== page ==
For a perfect optical system, every ray that leaves a given object point P
successfully travels to the corresponding image point P'.

Lenses with spherical surfaces only image P to P' in the paraxial
approximation, when the light stays close to the optic axis and rays make small
angles with the optic axis. Otherwise the image of a point can become a
more or less smeared out blob.

**Spherical aberrations **dominate when
a wide beam, which is parallel to the optic axis, is focused by a
converging lens with spherical surfaces. The focal length for rays
which travel through the outer regions of the lens is shorter than that
for the rays traveling through the center of the lens.

The figure to
below shows rays incident parallel to the optical axis from a very
distant on-axis object point, such as a star. They are refracted as they travel towards the
paraxial focal plane. The least blurry image is produced a short
distance to the left of the paraxial focal plane and is called the **circle of
least confusion**.

The amount of refraction at the two surfaces of the lens is not the same. Spherical aberrations can be reduced by equalizing the amount of refraction at both surfaces of a lens. This can be done by varying the shape of the lens, while keeping the index of refraction, thickness, and focal length constant. Only the radii of the lens are changed. This is called bending the lens.

Due to spherical aberration, the image of an object point that lies on the optical axis is not a point but a spherical blob.

Link: YouTube, Spherical Aberration

**Coma aberrations** degrade the image of an off-axis object point. The point
is imaged to a blob, whose shape resembles that of a comet tail. A streak
of light appears to emanate from a focused spot. On a sunny day use a
magnifying glass to focus an image of the sun. When you tilt he magnifying
glass with respect to the line of sight to the sun, the sun's image will
elongate into a comet-like shape that is characteristic of coma aberration.

Link: YouTube, coma aberration

**Astigmatism aberrations** degrade the
images of off-axis object points formed by lenses with spherical
surfaces and the images of all points formed by lenses with two
different radii of curvature in two perpendicular planes. (These
are lenses
that are shaped more like a football than a sphere.) The image of
an off-axis point appears as a line or ellipse instead of a discrete
point. Rays that propagate in to perpendicular planes have
different focal points. Astigmatism is very common in the human eye.

Because there are two different image planes, an object with spokes can have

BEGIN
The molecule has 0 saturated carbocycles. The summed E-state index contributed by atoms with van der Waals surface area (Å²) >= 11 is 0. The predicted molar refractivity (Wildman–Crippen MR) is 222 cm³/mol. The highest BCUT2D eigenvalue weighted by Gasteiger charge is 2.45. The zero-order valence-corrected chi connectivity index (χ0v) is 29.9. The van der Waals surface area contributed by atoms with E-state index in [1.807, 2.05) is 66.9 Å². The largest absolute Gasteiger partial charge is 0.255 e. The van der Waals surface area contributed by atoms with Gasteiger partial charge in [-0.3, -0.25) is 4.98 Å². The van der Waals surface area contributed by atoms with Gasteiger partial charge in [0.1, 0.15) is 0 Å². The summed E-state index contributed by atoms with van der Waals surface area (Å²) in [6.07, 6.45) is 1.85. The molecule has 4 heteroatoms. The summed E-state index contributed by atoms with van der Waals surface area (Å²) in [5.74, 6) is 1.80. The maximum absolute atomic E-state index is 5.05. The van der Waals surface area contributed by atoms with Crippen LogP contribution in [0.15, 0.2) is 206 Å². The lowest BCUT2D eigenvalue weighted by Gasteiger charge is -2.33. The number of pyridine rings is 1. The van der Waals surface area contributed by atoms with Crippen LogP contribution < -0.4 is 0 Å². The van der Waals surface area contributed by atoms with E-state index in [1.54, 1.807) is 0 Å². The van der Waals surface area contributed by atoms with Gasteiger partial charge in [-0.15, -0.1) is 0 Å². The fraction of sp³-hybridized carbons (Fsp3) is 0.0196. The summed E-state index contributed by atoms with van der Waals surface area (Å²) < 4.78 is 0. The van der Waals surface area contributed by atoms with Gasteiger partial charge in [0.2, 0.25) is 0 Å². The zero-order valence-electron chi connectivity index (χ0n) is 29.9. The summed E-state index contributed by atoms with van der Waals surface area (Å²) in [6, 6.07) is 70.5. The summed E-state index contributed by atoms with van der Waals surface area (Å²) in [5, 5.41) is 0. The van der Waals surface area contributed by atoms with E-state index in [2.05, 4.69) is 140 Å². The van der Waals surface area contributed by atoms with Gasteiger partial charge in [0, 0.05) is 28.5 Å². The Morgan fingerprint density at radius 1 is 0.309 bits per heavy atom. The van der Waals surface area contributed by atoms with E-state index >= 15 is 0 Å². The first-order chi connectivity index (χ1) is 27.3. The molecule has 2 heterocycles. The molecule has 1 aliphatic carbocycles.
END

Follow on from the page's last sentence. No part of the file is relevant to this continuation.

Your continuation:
an image in one plane for which the vertical lines are sharp, but lines that make an angle
with the vertical become more and more blurred as the angle approaches 90^{o}. In the other image plane, horizontal lines can be sharp and vertical
lines are blurred. Eye examinations detect astigmatism if the spokes appear to
go from black to gray.

Assume we want to image an off-axis object point

If we move a screen into the focal plane of the blue fan, then the image of a point is a horizontal line segment. The image of a series of points forming a horizontal line will be a sharp horizontal line formed by overlapping horizontal line segments. But the image of a series of points forming a vertical line will be a very blurry vertical line formed by vertically stacked horizontal line segments. If we move the screen into the focal plane of the red fan, then the image of a point is a horizontal line segment. Now the image of a series of points forming a vertical line will be a sharp vertical line formed by overlapping vertical line segments. But the image of a series of points forming a horizontal line will be a very blurry horizontal line formed by horizontally stacked vertical line segments.

**Curvature of field **is not a point aberration, but an aberration associated
with an extended object. When extended objects are imaged with spherical lenses all
transverse points on the image are in focus at the same time on a
curved surface instead of on a plane. On a plane screen capturing the image, the
center and the outer regions of an extended object are in focus at different
distances away from the lens. This defect is called Petzval curvature or
curvature of field defect.

**Distortion **is another aberration associated with extended objects is
distortion. Distortion results when the magnification is a function of the
distance away from the optical axis. Distortion is what causes vertical lines to bulge outward
(barrel distortion) or inward (pincushion distortion) at the image plane.

**Chromatic aberrations**** **result from material dispersion. Because
Snell's law depends on the index of refraction n, and different
colors of light refract by different amounts, an image point formed by light of
one color does not coincide with the corresponding image point formed by light
of a different color. This is not a geometrical aberration.

Images formed by spherical mirrors can also be affected by spherical
aberrations, coma, astigmatism, curvature of field and distortion. But
images formed by spherical mirrors are free from chromatic aberrations, since,
unlike Snell's law, the law of reflection does not depend on the index of
refraction n.

A real spherical concave
mirror does not perfectly focus the light from a point source. This can be
due to which defects?

Solution:

Point aberrations associated with spherical surfaces are spherical
aberrations, coma, and astigmatism. A mirror produces no chromatic
aberrations, since the law of reflection does not involve the index of
refraction.